2 Interfaces

2.1 The matrix orientated interfaces

An interface is said to be matrix orientated if it allows inputting optimization problems of the form

\[\begin{split}\begin{array}{lccl} \minimize & c^T x & \\ \st & A x & \left [ \begin{array}{c} \leq \\ = \\ \geq \end{array} \right ] & b \\ \end{array}\end{split}\]

where the vectors \(c\) and \(b\) and matrix \(A\) are parts of input. This form is close to the form employed by the optimization algorithm and hence this type of interface has low computational overhead. The disadvantage of a matrix orientated interface is that the problem description is quite different from the formulation the modeller thinks about. Therefore, a lot of work goes into casting the problem into the matrix form. This recasting is typically time consuming and error prone.

For instance consider the problem

\[\begin{split}\begin{array}{lccl} \minimize & c^T y + t & & \\ \mbox{subject to} & F y & = & b, \\ & G y - z & = & 0, \\ & t \geq \left \Vert z \right \Vert, & \\ & y \geq 0. & \end{array}\end{split}\]

Observe the problem has three variables i.e. \(y\), \(z\) and \(t\). In order to solve the problem with a matrix orientated interface these variables must be mapped to a single variable \(x\), the matrix \(A\) has to be formed out of \(F\), \(G\), and so on. This can be cumbersome.

The different matrix orientated interfaces available in the MOSEK Optimization Suite are discussed subsequently.

2.1.1 The Optimizer API

The C Optimizer Application Programming Interface (API) is the core of the MOSEK Optimization Suite because it contains optimization algorithms and a matrix orientated interface that can be used from any C compatible programming language. The C Optimizer API is the most comprehensive API and all other APIs are built on top of that. Hence, it is also the interface with lowest computational overhead.

The code sample

for(j=0; j<numvar && r == MSK_RES_OK; ++j)
  /* Set the linear term c_j in the objective.*/
  if(r == MSK_RES_OK)
    r = MSK_putcj(task,j,c[j]);

  /* Input column j of A */
  if(r == MSK_RES_OK)
    r = MSK_putacol(task,
                    j,                 /* Variable (column) index.*/
                    aptre[j]-aptrb[j], /* Number of non-zeros in column j.*/
                    asub+aptrb[j],     /* Pointer to row indexes of column j.*/
                    aval+aptrb[j]);    /* Pointer to Values of column j.*/

illustrates how to input the vector \(c\) and matrix \(A\). This should provide the flavour of the interface.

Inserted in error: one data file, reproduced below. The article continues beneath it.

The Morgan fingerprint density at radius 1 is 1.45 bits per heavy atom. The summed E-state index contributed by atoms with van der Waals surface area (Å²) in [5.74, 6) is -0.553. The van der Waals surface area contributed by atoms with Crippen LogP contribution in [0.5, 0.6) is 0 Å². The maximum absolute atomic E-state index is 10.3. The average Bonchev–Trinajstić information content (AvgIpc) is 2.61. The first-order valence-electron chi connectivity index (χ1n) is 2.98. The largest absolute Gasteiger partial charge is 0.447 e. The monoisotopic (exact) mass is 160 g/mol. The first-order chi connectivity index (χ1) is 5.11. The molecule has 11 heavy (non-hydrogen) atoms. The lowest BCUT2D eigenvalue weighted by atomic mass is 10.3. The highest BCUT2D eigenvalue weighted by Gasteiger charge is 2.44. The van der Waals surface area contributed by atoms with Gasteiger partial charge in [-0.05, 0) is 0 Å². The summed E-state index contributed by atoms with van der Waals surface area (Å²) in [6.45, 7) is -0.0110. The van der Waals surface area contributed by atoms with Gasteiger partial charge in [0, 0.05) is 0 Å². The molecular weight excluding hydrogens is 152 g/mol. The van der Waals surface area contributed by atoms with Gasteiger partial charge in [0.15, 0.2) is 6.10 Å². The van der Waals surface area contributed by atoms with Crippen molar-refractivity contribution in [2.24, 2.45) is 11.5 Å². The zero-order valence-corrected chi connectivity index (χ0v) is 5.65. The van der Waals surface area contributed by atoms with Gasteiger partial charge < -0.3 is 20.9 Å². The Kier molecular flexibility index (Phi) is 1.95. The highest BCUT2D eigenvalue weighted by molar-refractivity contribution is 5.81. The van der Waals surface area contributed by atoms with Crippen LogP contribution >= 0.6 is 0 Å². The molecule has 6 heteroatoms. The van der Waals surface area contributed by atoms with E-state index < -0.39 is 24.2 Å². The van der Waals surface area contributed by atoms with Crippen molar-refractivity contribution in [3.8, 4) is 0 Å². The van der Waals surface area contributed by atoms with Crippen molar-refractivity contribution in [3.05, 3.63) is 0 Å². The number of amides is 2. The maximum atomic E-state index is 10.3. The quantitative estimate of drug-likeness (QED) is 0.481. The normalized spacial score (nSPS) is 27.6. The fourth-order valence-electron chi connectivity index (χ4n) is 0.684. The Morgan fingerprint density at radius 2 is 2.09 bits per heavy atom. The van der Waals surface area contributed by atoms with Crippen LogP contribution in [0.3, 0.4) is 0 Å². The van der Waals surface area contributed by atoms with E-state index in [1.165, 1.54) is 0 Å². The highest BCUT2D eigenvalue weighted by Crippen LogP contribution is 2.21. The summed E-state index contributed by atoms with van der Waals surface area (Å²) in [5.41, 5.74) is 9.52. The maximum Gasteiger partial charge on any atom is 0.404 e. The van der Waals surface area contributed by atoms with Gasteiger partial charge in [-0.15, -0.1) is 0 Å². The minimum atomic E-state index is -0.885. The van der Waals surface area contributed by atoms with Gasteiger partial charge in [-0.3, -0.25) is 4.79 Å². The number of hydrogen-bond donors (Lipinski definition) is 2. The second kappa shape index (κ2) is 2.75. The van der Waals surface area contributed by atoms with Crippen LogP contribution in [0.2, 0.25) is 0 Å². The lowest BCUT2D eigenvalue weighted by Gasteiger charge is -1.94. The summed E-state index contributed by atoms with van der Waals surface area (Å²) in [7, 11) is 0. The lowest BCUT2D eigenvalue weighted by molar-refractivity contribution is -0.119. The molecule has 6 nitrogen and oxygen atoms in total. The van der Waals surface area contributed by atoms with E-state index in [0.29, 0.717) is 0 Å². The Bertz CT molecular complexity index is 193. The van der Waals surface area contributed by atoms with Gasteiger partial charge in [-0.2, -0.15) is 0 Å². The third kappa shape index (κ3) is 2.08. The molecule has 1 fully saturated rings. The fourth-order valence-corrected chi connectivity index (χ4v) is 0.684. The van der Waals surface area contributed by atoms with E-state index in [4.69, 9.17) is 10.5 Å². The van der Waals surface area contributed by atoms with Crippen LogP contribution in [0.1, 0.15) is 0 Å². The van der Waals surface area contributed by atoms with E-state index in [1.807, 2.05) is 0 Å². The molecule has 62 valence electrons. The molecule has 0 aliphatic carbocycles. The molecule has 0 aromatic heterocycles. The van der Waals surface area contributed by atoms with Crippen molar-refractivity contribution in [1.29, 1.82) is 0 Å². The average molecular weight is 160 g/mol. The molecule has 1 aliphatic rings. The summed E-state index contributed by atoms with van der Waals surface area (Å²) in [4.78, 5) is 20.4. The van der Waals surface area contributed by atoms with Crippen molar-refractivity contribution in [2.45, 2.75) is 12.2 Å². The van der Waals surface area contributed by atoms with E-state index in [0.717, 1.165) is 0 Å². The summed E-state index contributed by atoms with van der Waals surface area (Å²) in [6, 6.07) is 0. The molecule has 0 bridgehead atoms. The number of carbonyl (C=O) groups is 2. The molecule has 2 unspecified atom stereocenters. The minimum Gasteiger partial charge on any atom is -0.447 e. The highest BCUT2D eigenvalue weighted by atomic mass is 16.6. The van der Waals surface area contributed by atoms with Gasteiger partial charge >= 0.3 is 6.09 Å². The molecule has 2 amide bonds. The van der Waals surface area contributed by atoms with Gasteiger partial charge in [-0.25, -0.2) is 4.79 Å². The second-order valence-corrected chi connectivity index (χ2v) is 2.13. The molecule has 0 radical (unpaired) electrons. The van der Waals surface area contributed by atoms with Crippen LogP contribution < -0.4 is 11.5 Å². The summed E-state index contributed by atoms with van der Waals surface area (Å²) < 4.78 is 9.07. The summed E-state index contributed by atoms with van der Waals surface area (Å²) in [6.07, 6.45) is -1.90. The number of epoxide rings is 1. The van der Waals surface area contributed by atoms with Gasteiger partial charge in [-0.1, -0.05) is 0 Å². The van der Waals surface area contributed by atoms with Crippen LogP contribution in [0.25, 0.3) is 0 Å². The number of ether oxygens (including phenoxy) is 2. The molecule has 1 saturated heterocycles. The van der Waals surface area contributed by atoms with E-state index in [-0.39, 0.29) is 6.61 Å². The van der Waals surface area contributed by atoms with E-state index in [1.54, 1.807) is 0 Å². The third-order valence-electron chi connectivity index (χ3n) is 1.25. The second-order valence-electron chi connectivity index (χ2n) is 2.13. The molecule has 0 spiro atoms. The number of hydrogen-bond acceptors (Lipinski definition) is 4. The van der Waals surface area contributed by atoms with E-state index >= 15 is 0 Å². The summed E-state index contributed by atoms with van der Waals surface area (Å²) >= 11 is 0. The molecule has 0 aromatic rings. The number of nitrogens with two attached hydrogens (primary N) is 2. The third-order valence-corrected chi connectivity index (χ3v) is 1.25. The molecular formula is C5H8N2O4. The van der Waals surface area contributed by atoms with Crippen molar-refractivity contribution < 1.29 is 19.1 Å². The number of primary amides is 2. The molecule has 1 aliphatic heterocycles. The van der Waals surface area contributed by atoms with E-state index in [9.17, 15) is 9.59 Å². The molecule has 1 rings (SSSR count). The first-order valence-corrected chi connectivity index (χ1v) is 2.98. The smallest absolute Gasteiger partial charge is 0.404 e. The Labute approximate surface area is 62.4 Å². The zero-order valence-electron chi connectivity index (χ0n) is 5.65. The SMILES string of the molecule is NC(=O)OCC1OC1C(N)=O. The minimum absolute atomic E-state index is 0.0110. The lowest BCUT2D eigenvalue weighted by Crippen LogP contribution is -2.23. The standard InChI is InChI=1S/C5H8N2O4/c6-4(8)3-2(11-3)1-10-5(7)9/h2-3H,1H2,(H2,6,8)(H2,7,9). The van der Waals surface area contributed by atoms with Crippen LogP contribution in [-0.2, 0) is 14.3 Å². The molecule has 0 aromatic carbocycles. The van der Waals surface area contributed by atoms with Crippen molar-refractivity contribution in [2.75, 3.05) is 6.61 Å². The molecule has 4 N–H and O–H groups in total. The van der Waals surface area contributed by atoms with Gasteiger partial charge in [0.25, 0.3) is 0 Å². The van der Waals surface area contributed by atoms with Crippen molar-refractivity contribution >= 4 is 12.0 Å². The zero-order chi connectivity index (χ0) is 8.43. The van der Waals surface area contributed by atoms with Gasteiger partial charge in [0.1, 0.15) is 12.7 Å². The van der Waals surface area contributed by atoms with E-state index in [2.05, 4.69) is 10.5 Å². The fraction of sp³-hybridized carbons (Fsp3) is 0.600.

Almost all the functionality of the C optimizer API is also available for

  • Java,
  • Python and
  • .NET.

A common feature of all the optimizer APIs is a low performance overhead. However, only the C API makes it possible to solve General Convex Optimization problems.

One could say the Optimizer API for C is the fastest whereas Python is the easiest to use. On the other hand the Java and .NET optimizer APIs add very low extra overhead compared to using the C optimizer API.

2.1.2 The Optimization Toolbox for MATLAB

MATLAB is a popular platform for numerical computing which is also used to solve optimization problems such as constrained least squares problems. MOSEK provides a MATLAB toolbox that gives access to most of the Optimizer API functionalities, plus some specialized drivers.

The following code

c     = [1 2 0]';
a     = sparse([[1 0 1];[1 1 0]]);
blc   = [4 1]';
buc   = [6 inf]';
blx   = sparse(3,1);
bux   = [];
[res] = msklpopt(c,a,blc,buc,blx,bux);

illustrates how to solve a linear optimization problem using the toolbox. Some of the main advantages of using MATLAB compared to say C are: no memory management required and direct operations with sparse vectors and matrices.

There is a MATLAB Optimization Toolbox available from the company MathWorks. For convenience MOSEK optimization toolbox provides functions compatible with those in the MATLAB Optimization Toolbox, e.g.

  • linprog: Solves linear optimization problems.
  • intlinprog: Solves a linear optimization problem with integer variables.
  • quadprog: Solves quadratic optimization problems.
  • lsqlin: Minimizes a least-squares objective with linear constraints.
  • lsqnonneg: Minimizes a least-squares objective with nonnegativity constraints.

In general the MOSEK optimization toolbox is not capable of handling all the problem types that the MATLAB optimization toolbox can deal with and vice versa. For instance only MOSEK can deal with conic optimization problems.

2.1.3 Rmosek

Rmosek is a simple R interface to the MOSEK solver. For more information see http://rmosek.r-forge.r-project.org/ .

2.1.4 The Command Line Tool

The MOSEK Optimization Suite includes a command line tool that allows to use MOSEK directly. This is quite convenient in many situations: